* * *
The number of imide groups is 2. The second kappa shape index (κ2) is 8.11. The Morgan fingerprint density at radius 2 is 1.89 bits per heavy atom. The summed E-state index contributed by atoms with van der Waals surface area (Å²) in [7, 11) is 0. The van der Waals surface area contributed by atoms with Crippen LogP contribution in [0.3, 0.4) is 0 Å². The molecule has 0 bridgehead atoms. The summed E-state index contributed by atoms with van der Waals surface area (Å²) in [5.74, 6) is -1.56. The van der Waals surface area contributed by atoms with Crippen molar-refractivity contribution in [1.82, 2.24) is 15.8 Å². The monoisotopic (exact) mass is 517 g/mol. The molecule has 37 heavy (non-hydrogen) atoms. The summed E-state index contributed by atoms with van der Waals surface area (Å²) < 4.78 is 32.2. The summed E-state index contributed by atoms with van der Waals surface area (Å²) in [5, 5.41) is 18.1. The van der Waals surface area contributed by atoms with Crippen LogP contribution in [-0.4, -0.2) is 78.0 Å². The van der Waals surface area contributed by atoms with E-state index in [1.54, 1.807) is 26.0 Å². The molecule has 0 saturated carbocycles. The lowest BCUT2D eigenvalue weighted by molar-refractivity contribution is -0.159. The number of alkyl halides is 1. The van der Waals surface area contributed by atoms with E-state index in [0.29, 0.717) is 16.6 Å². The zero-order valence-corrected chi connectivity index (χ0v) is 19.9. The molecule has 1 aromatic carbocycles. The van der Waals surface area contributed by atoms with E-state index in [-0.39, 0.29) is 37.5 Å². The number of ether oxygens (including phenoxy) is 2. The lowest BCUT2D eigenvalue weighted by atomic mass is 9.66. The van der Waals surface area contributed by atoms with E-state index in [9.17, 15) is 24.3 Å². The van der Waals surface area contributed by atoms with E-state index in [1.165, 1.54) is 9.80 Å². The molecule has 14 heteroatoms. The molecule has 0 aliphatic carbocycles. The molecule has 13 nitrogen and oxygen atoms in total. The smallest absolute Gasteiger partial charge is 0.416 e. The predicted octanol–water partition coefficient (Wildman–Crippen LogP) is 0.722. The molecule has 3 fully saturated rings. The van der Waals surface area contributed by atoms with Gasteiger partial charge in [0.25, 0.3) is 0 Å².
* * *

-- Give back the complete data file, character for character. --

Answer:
The number of imide groups is 2. The second kappa shape index (κ2) is 8.11. The Morgan fingerprint density at radius 2 is 1.89 bits per heavy atom. The summed E-state index contributed by atoms with van der Waals surface area (Å²) in [7, 11) is 0. The van der Waals surface area contributed by atoms with Crippen LogP contribution in [0.3, 0.4) is 0 Å². The molecule has 0 bridgehead atoms. The summed E-state index contributed by atoms with van der Waals surface area (Å²) in [5.74, 6) is -1.56. The van der Waals surface area contributed by atoms with Crippen molar-refractivity contribution in [1.82, 2.24) is 15.8 Å². The monoisotopic (exact) mass is 517 g/mol. The molecule has 37 heavy (non-hydrogen) atoms. The summed E-state index contributed by atoms with van der Waals surface area (Å²) < 4.78 is 32.2. The summed E-state index contributed by atoms with van der Waals surface area (Å²) in [5, 5.41) is 18.1. The van der Waals surface area contributed by atoms with Crippen LogP contribution in [-0.4, -0.2) is 78.0 Å². The van der Waals surface area contributed by atoms with E-state index in [1.54, 1.807) is 26.0 Å². The molecule has 0 saturated carbocycles. The lowest BCUT2D eigenvalue weighted by molar-refractivity contribution is -0.159. The number of alkyl halides is 1. The van der Waals surface area contributed by atoms with E-state index in [0.29, 0.717) is 16.6 Å². The zero-order valence-corrected chi connectivity index (χ0v) is 19.9. The molecule has 1 aromatic carbocycles. The van der Waals surface area contributed by atoms with E-state index in [-0.39, 0.29) is 37.5 Å². The number of ether oxygens (including phenoxy) is 2. The lowest BCUT2D eigenvalue weighted by atomic mass is 9.66. The van der Waals surface area contributed by atoms with E-state index in [9.17, 15) is 24.3 Å². The van der Waals surface area contributed by atoms with E-state index in [1.165, 1.54) is 9.80 Å². The molecule has 14 heteroatoms. The molecule has 0 aliphatic carbocycles. The molecule has 13 nitrogen and oxygen atoms in total. The smallest absolute Gasteiger partial charge is 0.416 e. The predicted octanol–water partition coefficient (Wildman–Crippen LogP) is 0.722. The molecule has 3 fully saturated rings. The van der Waals surface area contributed by atoms with Gasteiger partial charge in [0.25, 0.3) is 0 Å².